># nmkbw : [OK]
># optimx.L-BFGS-B : [OK]
># nloptwrap.NLOPT_LN_NELDERMEAD : [OK]
># nloptwrap.NLOPT_LN_BOBYQA : [OK]
```

```
ss <- summary(m_complex_all) # this shows everything
# Check which optimizer work
ss$which.OK
```

```
># bobyqa Nelder_Mead
># TRUE TRUE
># nlminbwrap nmkbw
># TRUE TRUE
># optimx.L-BFGS-B nloptwrap.NLOPT_LN_NELDERMEAD
># TRUE TRUE
># nloptwrap.NLOPT_LN_BOBYQA
># TRUE
```

```
# Compare the converged log-likelihood from different optimizers
ss$llik
```

```
># bobyqa Nelder_Mead
># -23314 -23244
># nlminbwrap nmkbw
># -23244 -23244
># optimx.L-BFGS-B nloptwrap.NLOPT_LN_NELDERMEAD
># -23314 -23244
># nloptwrap.NLOPT_LN_BOBYQA
># -23244
```

```
# Compare the fixed effects
ss$fixef
```

```
># (Intercept) sector ses ses_cm female
># bobyqa 12.81 1.279 2.160 3.105 -1.345
># Nelder_Mead 12.67 1.377 2.155 3.075 -1.192
># nlminbwrap 12.67 1.377 2.155 3.075 -1.192
># nmkbw 12.67 1.377 2.155 3.075 -1.192
># optimx.L-BFGS-B 12.81 1.279 2.160 3.105 -1.345
># nloptwrap.NLOPT_LN_NELDERMEAD 12.67 1.377 2.155 3.075 -1.192
># nloptwrap.NLOPT_LN_BOBYQA 12.67 1.377 2.155 3.075 -1.192
```

So it looks like the `bobyqa`

optimizer (the default)
converge to a different solution than other optimizers. The
log-likelihood value is better (i.e., less negative) for the other
optimizers than the default, so we should try those. Let’s use
`nlminbwrap`

```
m_complex <- lmer(
mathach ~ sector + ses + ses_cm + female + (ses + female | id),
data = hsball,
control = lmerControl(optimizer = "nlminbwrap")
)
```

The warning goes away.

Especially in small samples, you will run into a message of singular model fit, like

```
# Randomly select 10 school ids
set.seed(1059) # use the same seed so that the same 10 schools are selected
random_ids <- sample(unique(hsball$id), size = 10)
hsbsub <- hsball %>%
filter(id %in% random_ids)
# Fit a model
m3_small <- lmer(mathach ~ sector + ses + ses_cm + (ses | id),
data = hsbsub)
summary(m3_small)
```

```
># Linear mixed model fit by REML. t-tests use Satterthwaite's method [
># lmerModLmerTest]
># Formula: mathach ~ sector + ses + ses_cm + (ses | id)
># Data: hsbsub
>#
># REML criterion at convergence: 2799
>#
># Scaled residuals:
># Min 1Q Median 3Q Max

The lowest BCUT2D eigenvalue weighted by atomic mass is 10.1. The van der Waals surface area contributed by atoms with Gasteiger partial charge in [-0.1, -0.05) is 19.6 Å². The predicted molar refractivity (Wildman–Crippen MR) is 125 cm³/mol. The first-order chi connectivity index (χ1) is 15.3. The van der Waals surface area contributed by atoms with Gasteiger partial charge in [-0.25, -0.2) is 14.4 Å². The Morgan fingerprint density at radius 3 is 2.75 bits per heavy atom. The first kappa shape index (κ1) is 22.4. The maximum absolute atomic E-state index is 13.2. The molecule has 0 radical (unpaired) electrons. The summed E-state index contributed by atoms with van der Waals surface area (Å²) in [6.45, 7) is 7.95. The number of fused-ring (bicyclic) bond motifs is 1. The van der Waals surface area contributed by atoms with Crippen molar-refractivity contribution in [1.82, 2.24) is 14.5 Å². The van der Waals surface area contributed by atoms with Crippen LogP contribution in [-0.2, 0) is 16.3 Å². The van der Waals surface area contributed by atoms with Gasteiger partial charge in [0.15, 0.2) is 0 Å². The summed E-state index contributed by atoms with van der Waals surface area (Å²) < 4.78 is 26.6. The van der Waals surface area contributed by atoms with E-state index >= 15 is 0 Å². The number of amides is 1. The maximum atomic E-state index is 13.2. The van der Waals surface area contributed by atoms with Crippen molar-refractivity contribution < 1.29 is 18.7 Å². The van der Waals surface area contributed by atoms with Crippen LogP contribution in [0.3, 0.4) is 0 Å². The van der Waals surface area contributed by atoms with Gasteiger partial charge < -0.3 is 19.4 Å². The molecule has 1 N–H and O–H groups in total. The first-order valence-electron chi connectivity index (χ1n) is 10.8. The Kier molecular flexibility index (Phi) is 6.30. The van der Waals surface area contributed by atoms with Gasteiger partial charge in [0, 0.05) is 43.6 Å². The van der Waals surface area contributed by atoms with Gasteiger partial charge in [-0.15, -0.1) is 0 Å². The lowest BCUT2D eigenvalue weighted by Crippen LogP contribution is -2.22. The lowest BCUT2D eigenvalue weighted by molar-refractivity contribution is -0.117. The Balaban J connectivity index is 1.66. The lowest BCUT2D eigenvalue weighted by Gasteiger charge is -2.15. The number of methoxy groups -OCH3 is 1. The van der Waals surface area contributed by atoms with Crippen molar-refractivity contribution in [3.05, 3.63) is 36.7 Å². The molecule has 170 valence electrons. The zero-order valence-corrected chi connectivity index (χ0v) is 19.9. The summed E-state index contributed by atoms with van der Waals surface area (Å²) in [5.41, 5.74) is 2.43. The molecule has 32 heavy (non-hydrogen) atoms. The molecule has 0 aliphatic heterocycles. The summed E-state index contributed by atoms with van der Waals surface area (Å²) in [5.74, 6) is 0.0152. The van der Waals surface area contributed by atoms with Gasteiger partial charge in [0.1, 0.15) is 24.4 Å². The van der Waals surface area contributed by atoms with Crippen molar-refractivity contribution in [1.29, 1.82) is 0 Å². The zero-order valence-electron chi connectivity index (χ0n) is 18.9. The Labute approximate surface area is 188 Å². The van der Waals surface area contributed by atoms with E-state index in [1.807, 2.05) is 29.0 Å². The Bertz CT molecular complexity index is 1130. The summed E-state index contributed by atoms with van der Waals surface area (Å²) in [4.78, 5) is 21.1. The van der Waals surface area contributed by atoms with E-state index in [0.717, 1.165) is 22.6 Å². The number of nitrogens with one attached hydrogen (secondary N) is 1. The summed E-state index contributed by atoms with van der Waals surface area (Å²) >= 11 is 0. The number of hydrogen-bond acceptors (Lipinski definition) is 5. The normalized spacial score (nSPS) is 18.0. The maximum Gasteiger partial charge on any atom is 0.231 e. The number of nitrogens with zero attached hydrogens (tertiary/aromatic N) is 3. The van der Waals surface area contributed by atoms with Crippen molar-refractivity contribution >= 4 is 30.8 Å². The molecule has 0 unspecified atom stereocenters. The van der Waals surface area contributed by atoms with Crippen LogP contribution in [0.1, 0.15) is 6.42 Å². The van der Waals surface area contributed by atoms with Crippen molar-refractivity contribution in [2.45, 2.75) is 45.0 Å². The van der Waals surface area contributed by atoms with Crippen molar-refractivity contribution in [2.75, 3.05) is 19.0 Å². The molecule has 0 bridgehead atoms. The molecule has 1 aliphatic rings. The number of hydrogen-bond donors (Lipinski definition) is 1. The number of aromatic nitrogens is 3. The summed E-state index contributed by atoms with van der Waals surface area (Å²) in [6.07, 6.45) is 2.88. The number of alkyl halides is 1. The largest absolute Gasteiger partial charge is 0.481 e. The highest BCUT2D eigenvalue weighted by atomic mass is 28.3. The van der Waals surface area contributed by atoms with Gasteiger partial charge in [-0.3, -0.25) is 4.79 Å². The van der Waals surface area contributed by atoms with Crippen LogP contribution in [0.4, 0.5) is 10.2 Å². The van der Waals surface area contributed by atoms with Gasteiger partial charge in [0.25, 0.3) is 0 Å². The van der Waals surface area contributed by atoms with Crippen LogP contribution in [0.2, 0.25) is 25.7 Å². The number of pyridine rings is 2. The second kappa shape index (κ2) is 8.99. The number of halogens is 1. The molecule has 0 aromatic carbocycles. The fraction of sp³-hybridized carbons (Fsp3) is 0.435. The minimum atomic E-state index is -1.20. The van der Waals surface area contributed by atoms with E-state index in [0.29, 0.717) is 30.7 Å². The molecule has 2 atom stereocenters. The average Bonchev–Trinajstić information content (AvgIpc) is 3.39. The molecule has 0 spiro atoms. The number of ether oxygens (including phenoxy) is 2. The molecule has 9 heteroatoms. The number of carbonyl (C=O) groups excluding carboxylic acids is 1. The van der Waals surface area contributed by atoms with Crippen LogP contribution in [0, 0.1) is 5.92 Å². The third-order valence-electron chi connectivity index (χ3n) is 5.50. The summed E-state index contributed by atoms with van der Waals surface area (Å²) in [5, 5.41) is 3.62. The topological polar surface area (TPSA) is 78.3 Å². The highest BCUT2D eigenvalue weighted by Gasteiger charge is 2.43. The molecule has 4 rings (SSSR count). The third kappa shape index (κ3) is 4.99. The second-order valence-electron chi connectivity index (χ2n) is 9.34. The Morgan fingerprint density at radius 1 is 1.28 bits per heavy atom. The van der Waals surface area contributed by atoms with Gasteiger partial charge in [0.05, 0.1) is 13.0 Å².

># -2.564 -0.699 -0.035 0.748 2.887
>#
># Random effects:
># Groups Name Variance Std.Dev. Corr
># id (Intercept) 3.020 1.738
># ses 0.244 0.494 -1.00
># Residual 40.135 6.335
># Number of obs: 428, groups: id, 10
>#
># Fixed effects:
># Estimate Std. Error df t value Pr(>|t|)
># (Intercept) 11.944 0.875 6.904 13.65 3e-06 ***
># sector -1.018 1.478 6.342 -0.69 0.51551
># ses 2.247 0.473 18.902 4.75 0.00014 ***
># ses_cm 3.701 2.322 8.475 1.59 0.14753
># ---
># Signif. codes: 0 '***' 0.001 '**' 0.01 '*' 0.05 '.' 0.1 ' ' 1
>#
># Correlation of Fixed Effects:
># (Intr) sector ses
># sector -0.663
># ses -0.251 0.045
># ses_cm 0.480 -0.478 -0.240
># optimizer (nloptwrap) convergence code: 0 (OK)
># boundary (singular) fit: see help('isSingular')
```

If you look at the random effect matrix, the correlation between the
random intercepts and the random slopes is -1, which is small. Usually
this is not a big problem for the fixed effects. If you have a highly
complex model with a small sample, then the recommendation would be to
simplify the model a bit by taking out one of the random slope term. An
alternative is to use Bayesian estimation, which is less prone to small
sample estimation problems. For example, I will use the
`rstanarm`

package

```
# Same syntax; just replace `lmer` with `brm`
m3_small_bayes <- brm(
mathach ~ sector + ses + ses_cm + (ses | id),
data = hsbsub
)
```

REML | Bayes | |
---|---|---|

(Intercept) | 11.944 | 11.676 |

(0.875) | (1.219) | |

sector | −1.018 | −0.418 |

(1.478) | (2.182) | |

ses | 2.247 | 2.209 |

(0.473) | (0.531) | |

ses_cm | 3.701 | 3.080 |

(2.322) | (3.137) | |

sd__(Intercept) | 1.738 | 2.243 |

(0.977) | ||

cor__(Intercept).ses | −1.000 | −0.177 |

(0.555) | ||

sd__ses | 0.494 | 0.761 |

(0.595) | ||

sd__Observation | 6.335 | 6.354 |

(0.219) | ||

Num.Obs. | 428 | 428 |

AIC | 2814.7 | |

BIC | 2847.1 | |

Log.Lik. | −1399.335 | |

REMLcrit | 2798.669 | |

algorithm | sampling | |

pss | 4000.000 |

If the two are similar, then the REML results should be fine. Otherwise, as is the case here, the Bayesian result should be more trustworthy.